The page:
Thursday, January 28, 2010

Movies ranked #1 the most weeks & Avatar

The movie Avatar has been the number 1 movie in US for the past six weeks, and is expected to be at the top for a couple of weeks more at least. Rather surprisingly, it is no where near the top of the list of movies that has been number 1 for most weeks. In fact, if it holds out for two more weeks, it will only tie for the 10th place.

The list of top ten movies that held the number one ranking for the most weeks has some very surprising entries. There is no surprise about the first two though - with E.T. The Extra Terrestrial being the number one on the list with 16 weeks, and Titanic being the second one with 15 weeks. In addition to the movie's might, the timing of the other releases is key as well for a movie's length of run at the top. It would be very difficult for any movie to beat E.T. The Extra Terrestrial's record.

Tuesday, January 26, 2010

A peek into the life of a NY Tech Entrepreneur

I had come across David Lifson's name a while ago when Fred Wilson had re-tweeted one of his tweets. David being based in Bayonne NJ caught my eye, and I had added him on my Twitter Following list.

Last week, David tweeted "If you want to pick my brain, sign up for office hours: http://tumblr.com/xns5q1mrx" I took up this opportunity to meet up with a Tech Entrepreneur in NYC, and signed up for a meeting with David. And on Friday afternoon, I was at Postling's new shared-office near Union Square face-to-face with the CEO of the company.

We had an interesting 45 minutes conversation covering various topics related to his life as an entrepreneur, the progress and prospects of Postling & tech scene in NY.

26 year old Lifson is on his second entrepreneurial venture with Postling. His first venture - Waffl - whose intent is to create an online community around Bed & Breakfast Inns - started out as a small project funded by a friend, and has been online for the past year or so. The difficulty of enrolling Innkeepers - quite likely to be reluctant tech users - to use a new system to manage their operations - has turned out to be a bottleneck for Waffl's growth.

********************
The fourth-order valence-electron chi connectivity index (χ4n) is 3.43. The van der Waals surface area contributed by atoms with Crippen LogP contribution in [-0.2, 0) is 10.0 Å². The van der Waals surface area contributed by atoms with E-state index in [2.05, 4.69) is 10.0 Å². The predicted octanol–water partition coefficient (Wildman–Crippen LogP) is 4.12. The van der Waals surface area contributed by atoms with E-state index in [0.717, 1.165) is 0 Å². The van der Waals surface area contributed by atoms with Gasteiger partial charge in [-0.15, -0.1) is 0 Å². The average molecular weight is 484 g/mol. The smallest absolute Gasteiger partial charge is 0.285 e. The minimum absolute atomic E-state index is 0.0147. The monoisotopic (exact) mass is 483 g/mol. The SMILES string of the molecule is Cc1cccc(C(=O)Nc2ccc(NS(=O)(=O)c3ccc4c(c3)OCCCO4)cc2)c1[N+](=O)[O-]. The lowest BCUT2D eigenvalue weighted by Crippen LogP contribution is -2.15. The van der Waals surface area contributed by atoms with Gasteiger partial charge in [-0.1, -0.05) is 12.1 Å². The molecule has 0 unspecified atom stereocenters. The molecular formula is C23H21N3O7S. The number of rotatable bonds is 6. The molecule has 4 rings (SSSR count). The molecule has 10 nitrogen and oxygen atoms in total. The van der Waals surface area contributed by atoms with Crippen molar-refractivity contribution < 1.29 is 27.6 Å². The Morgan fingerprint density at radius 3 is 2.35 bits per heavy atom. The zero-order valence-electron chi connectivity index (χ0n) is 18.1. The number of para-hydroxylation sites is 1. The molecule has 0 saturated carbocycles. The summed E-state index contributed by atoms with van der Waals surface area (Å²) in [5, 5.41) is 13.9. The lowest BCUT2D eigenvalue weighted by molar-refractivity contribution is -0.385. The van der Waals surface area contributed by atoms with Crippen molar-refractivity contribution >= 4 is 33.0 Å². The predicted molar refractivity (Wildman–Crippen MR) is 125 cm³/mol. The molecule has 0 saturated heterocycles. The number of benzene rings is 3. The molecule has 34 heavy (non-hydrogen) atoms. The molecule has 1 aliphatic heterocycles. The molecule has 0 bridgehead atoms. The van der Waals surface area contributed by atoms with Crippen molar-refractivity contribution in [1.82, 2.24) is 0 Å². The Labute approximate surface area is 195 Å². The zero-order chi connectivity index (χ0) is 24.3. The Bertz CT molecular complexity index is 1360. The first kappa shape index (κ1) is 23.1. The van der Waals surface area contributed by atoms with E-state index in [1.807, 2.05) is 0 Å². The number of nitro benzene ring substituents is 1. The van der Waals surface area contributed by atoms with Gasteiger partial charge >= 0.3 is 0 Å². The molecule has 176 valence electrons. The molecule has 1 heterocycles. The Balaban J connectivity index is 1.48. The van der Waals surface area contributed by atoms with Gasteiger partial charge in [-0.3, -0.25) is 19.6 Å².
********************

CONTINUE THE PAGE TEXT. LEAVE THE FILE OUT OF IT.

Dave started Postling with Chris Maguire and Haim Schoppik - two of the founders of Etsy.com - in the middle of 2009. The idea for Etsy - a website which provides the general public a way to sell and buy handmade goods - grew out of frustrations with Ebay experienced by a group of hand-craftsmen; the founders of Etsy were helping with redesigning a bulletin-board site for the group when they noticed the increasing complaints and decided to create a new online community limited only to people dealing with handmade goods.

With its objective to make it easier and less time-consuming for small businesses to publish to the Social web, Postling has been making good progress on getting paying customers in the recent months. The challenge though would be to tie up with intermediaries - like Yellow pages - to cross sell Postling's services to the Intermediary's customers. Postling is yet to sign up for significant external funding which will be very essential to fund operations, and fuel growth of the company. So far the founders are making do with personal investments, taking minimum or no salary & loans from friends and family.

I got some good pointers from Dave about starting on my own and to know more about the tech scene in NY. There is a monthly gathering called hackersfounders which would be a very good networking opportunity. There is also a site called startuply.com which lists jobs in start-ups all around the country, and could be a great way to start an a entrepreneurial career when I don't have an biz idea of my own.

The biggest take-away for me from the conversation with Dave though is a shift in my views towards income. Previously I used to base my expectation on annual income on "how much I made last year or the years before" and get myself all worked up about "how much someone is supposed to be making". Listening to how Dave and his team have been managing to keep their company going by taking minimal or no salary at all, I am looking at how much money I need to live, to come up with an expected income figure. That perspective encourages me to get a better handle on my expenses, and gives a sense of freedom around money.

To end this note, I want to thank Dave Lifson for the opportunity to meet up with him with the Signup for office hours concept, and for his time and valuable insights during our conversation.